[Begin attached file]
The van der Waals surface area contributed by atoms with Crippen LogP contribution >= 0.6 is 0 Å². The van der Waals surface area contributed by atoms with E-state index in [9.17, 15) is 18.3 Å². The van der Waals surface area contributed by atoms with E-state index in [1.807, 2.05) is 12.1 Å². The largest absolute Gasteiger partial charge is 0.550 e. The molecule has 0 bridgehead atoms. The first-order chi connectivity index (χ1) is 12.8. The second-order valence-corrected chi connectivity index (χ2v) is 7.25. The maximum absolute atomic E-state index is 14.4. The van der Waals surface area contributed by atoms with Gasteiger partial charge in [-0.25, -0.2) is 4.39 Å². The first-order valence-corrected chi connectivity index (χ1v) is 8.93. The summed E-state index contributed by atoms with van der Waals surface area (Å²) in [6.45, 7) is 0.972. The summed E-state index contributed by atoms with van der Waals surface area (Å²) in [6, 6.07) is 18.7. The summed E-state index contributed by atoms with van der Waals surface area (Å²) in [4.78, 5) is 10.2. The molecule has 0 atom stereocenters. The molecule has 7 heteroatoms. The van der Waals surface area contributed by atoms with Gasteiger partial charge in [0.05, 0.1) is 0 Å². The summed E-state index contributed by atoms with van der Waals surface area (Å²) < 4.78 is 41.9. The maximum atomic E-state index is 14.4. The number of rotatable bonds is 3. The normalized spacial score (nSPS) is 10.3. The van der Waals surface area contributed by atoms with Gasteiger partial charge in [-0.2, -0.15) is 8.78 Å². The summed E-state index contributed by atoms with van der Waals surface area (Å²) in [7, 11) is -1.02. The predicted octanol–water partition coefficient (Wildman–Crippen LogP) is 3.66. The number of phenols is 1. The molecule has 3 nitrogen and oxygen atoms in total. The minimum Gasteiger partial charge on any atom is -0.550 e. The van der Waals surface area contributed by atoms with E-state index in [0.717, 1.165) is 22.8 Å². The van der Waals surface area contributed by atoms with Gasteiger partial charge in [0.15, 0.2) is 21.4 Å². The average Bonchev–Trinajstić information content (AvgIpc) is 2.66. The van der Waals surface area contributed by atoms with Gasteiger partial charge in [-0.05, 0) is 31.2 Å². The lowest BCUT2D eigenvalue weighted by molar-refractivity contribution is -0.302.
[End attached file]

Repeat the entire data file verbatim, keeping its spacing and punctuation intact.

The van der Waals surface area contributed by atoms with Crippen LogP contribution >= 0.6 is 0 Å². The van der Waals surface area contributed by atoms with E-state index in [9.17, 15) is 18.3 Å². The van der Waals surface area contributed by atoms with E-state index in [1.807, 2.05) is 12.1 Å². The largest absolute Gasteiger partial charge is 0.550 e. The molecule has 0 bridgehead atoms. The first-order chi connectivity index (χ1) is 12.8. The second-order valence-corrected chi connectivity index (χ2v) is 7.25. The maximum absolute atomic E-state index is 14.4. The van der Waals surface area contributed by atoms with Gasteiger partial charge in [-0.25, -0.2) is 4.39 Å². The first-order valence-corrected chi connectivity index (χ1v) is 8.93. The summed E-state index contributed by atoms with van der Waals surface area (Å²) in [6.45, 7) is 0.972. The summed E-state index contributed by atoms with van der Waals surface area (Å²) in [6, 6.07) is 18.7. The summed E-state index contributed by atoms with van der Waals surface area (Å²) in [4.78, 5) is 10.2. The molecule has 0 atom stereocenters. The molecule has 7 heteroatoms. The van der Waals surface area contributed by atoms with Gasteiger partial charge in [0.05, 0.1) is 0 Å². The summed E-state index contributed by atoms with van der Waals surface area (Å²) < 4.78 is 41.9. The maximum atomic E-state index is 14.4. The number of rotatable bonds is 3. The normalized spacial score (nSPS) is 10.3. The van der Waals surface area contributed by atoms with Gasteiger partial charge in [-0.2, -0.15) is 8.78 Å². The summed E-state index contributed by atoms with van der Waals surface area (Å²) in [7, 11) is -1.02. The predicted octanol–water partition coefficient (Wildman–Crippen LogP) is 3.66. The number of phenols is 1. The molecule has 3 nitrogen and oxygen atoms in total. The minimum Gasteiger partial charge on any atom is -0.550 e. The van der Waals surface area contributed by atoms with E-state index in [0.717, 1.165) is 22.8 Å². The van der Waals surface area contributed by atoms with Gasteiger partial charge in [0.15, 0.2) is 21.4 Å². The average Bonchev–Trinajstić information content (AvgIpc) is 2.66. The van der Waals surface area contributed by atoms with Gasteiger partial charge in [-0.05, 0) is 31.2 Å². The lowest BCUT2D eigenvalue weighted by molar-refractivity contribution is -0.302.